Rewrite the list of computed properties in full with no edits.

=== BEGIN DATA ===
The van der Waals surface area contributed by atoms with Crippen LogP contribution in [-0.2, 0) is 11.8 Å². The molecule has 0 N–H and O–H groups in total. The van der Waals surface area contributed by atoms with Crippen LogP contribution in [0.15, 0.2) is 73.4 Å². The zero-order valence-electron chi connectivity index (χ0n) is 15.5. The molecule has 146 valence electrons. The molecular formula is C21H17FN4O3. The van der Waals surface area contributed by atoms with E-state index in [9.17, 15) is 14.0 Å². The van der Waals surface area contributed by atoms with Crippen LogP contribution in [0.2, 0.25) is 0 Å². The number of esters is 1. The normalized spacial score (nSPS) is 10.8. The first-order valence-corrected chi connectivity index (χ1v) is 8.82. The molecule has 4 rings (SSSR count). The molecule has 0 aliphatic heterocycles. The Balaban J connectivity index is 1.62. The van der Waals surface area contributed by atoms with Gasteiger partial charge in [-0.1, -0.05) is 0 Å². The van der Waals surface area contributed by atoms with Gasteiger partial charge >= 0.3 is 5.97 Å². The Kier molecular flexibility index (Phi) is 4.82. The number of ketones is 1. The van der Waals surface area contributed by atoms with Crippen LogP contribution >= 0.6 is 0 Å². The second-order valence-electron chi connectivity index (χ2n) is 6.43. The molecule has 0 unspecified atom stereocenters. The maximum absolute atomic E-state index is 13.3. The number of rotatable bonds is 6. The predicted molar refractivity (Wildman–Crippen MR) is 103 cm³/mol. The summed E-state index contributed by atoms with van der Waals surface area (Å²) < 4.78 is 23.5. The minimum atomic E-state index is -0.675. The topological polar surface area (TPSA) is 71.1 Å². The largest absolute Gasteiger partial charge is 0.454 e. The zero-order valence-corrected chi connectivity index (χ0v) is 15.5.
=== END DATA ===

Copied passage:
The van der Waals surface area contributed by atoms with Crippen LogP contribution in [-0.2, 0) is 11.8 Å². The molecule has 0 N–H and O–H groups in total. The van der Waals surface area contributed by atoms with Crippen LogP contribution in [0.15, 0.2) is 73.4 Å². The zero-order valence-electron chi connectivity index (χ0n) is 15.5. The molecule has 146 valence electrons. The molecular formula is C21H17FN4O3. The van der Waals surface area contributed by atoms with E-state index in [9.17, 15) is 14.0 Å². The van der Waals surface area contributed by atoms with Crippen LogP contribution in [0.2, 0.25) is 0 Å². The number of esters is 1. The normalized spacial score (nSPS) is 10.8. The first-order valence-corrected chi connectivity index (χ1v) is 8.82. The molecule has 4 rings (SSSR count). The molecule has 0 aliphatic heterocycles. The Balaban J connectivity index is 1.62. The van der Waals surface area contributed by atoms with Gasteiger partial charge in [-0.1, -0.05) is 0 Å². The van der Waals surface area contributed by atoms with Gasteiger partial charge >= 0.3 is 5.97 Å². The Kier molecular flexibility index (Phi) is 4.82. The number of ketones is 1. The van der Waals surface area contributed by atoms with Crippen LogP contribution >= 0.6 is 0 Å². The second-order valence-electron chi connectivity index (χ2n) is 6.43. The molecule has 0 unspecified atom stereocenters. The maximum absolute atomic E-state index is 13.3. The number of rotatable bonds is 6. The predicted molar refractivity (Wildman–Crippen MR) is 103 cm³/mol. The summed E-state index contributed by atoms with van der Waals surface area (Å²) < 4.78 is 23.5. The minimum atomic E-state index is -0.675. The topological polar surface area (TPSA) is 71.1 Å². The largest absolute Gasteiger partial charge is 0.454 e. The zero-order valence-corrected chi connectivity index (χ0v) is 15.5.